While last week's column examined the volatile nature of wide receivers and exploiting matchups at the position, let's take a closer look this week at running back strategy during the fantasy playoffs.
Generally, historical data suggests that the truly elite at the position -- meaning essentially the top three -- are matchup-proof, every-week starters. Beyond that group, however, exploiting matchups is usually the way to go.
But there are exceptions.
In the absence of outstanding matchups -- like Bryce Brown against Carolina in Week 12, Mikel Leshoure against Indianapolis in Week 13 and Knowshon Moreno against Oakland in Week 14 -- it's a wise move to load your lineup with consistent performers, low-downside players who won't run the risk of sinking your week. Nothing stings more than a two-point Beanie Wells week when you could have just as easily used, say, a ho-hum Shonn Greene.
Always be sure to check your players' Consistency Ratings before setting those playoff lineups. Here are three running backs whose year-to-date performances might not be earning them enough credit:
CONSISTENCY RATINGS BENCHMARKS
Using 2012 statistics and fantasy points determined by ESPN's standard scoring, the charts contained in this column rate players based on how consistently reliable they are. To familiarize you with some of the terminology:
Start: The number of times that the player's point total in a given week was worthy of having had him active in an ESPN standard league.
Stud: The number of times the player's point total ranked among the top at his position.
Stiff: The number of times the player's point total ranked among the worst at his position, making almost any waiver-wire option a smarter choice.
These are the benchmarks for what constitutes a Start, Stud or Stiff performance, numbers identifying the player's rank at his position:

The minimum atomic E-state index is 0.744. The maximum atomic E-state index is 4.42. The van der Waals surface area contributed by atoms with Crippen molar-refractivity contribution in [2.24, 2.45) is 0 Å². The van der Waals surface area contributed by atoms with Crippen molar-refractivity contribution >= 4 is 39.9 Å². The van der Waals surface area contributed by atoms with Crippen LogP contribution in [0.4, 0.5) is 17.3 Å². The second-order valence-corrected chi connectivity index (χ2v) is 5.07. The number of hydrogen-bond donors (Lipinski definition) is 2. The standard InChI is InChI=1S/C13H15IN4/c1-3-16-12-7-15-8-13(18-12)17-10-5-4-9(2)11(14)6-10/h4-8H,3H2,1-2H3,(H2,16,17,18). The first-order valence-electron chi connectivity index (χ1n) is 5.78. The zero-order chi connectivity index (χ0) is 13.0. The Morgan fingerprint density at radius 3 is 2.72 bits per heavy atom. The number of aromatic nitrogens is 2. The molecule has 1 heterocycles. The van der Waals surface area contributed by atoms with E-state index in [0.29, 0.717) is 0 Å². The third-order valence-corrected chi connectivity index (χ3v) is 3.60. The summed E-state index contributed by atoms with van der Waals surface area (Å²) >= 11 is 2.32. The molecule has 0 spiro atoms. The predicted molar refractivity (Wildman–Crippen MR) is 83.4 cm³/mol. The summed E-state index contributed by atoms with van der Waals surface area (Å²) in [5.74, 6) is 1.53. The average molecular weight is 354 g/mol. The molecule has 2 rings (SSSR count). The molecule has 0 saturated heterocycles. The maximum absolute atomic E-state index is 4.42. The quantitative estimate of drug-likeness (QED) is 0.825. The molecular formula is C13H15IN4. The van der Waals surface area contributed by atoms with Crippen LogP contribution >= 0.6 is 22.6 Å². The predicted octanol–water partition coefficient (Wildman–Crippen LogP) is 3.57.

Sat: The number of times the player missed a game. Players are not charged Stiff points for sitting out, but it hurts their overall Consistency Rating.
%: The player's overall Consistency Rating, calculated as number of Start performances divided by scheduled team games.
Ray Rice: His owners are understandably concerned about the mere 13 touches he had to backup Bernard Pierce's nine in Week 13, his invisibility during the fourth quarter of that game and Rice's diminishing fantasy returns. He hasn't managed greater than a 15-point fantasy day since Week 6, a span of six games during which he has averaged 11.5 per contest after having nine games of 20-plus fantasy points in his previous 25. Rice, while still fourth in total fantasy points among running backs, is a noticeable amount behind the top three; he has averaged 13.6 points per game, a full three fewer than Adrian Peterson (first, 16.9 average), Arian Foster (second, 16.8) and Doug Martin (third, 16.3) have combined.
Perhaps Rice hasn't fully delivered a return on his draft-day investment, having been selected No. 2 on average in the preseason, but his strength remains his consistently reliable fantasy production, even if his week-winning upside has faded. He has been -- and should remain -- a mainstay in your weekly lineup, devoid of a Stiff performance since Nov. 16, 2008 (Week 11), a span of 63 games played. Since 2009, Rice has the highest Consistency Rating of any non-2012 rookie: 85%. He has, in other words, warranted a Start in all but 11 games during that time.